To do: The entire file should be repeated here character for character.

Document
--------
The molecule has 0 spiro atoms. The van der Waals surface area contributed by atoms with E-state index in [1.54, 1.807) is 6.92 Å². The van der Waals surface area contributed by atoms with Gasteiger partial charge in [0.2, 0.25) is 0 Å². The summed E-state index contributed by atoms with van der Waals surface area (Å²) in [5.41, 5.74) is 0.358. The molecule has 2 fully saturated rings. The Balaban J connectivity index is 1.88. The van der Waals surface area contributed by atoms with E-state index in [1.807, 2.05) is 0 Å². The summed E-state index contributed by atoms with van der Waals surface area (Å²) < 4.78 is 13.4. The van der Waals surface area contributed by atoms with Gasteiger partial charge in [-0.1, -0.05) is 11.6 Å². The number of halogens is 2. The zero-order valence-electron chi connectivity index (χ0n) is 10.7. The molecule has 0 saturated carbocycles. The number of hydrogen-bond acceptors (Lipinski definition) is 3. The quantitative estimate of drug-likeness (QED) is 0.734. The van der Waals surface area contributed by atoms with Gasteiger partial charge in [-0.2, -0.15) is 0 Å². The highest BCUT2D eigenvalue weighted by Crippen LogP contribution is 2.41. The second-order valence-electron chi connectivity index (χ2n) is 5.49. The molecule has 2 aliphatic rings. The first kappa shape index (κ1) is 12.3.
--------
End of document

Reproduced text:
The molecule has 0 spiro atoms. The van der Waals surface area contributed by atoms with E-state index in [1.54, 1.807) is 6.92 Å². The van der Waals surface area contributed by atoms with Gasteiger partial charge in [0.2, 0.25) is 0 Å². The summed E-state index contributed by atoms with van der Waals surface area (Å²) in [5.41, 5.74) is 0.358. The molecule has 2 fully saturated rings. The Balaban J connectivity index is 1.88. The van der Waals surface area contributed by atoms with E-state index in [1.807, 2.05) is 0 Å². The summed E-state index contributed by atoms with van der Waals surface area (Å²) < 4.78 is 13.4. The van der Waals surface area contributed by atoms with Gasteiger partial charge in [-0.1, -0.05) is 11.6 Å². The number of halogens is 2. The zero-order valence-electron chi connectivity index (χ0n) is 10.7. The molecule has 0 saturated carbocycles. The number of hydrogen-bond acceptors (Lipinski definition) is 3. The quantitative estimate of drug-likeness (QED) is 0.734. The van der Waals surface area contributed by atoms with Gasteiger partial charge in [-0.2, -0.15) is 0 Å². The highest BCUT2D eigenvalue weighted by Crippen LogP contribution is 2.41. The second-order valence-electron chi connectivity index (χ2n) is 5.49. The molecule has 2 aliphatic rings. The first kappa shape index (κ1) is 12.3.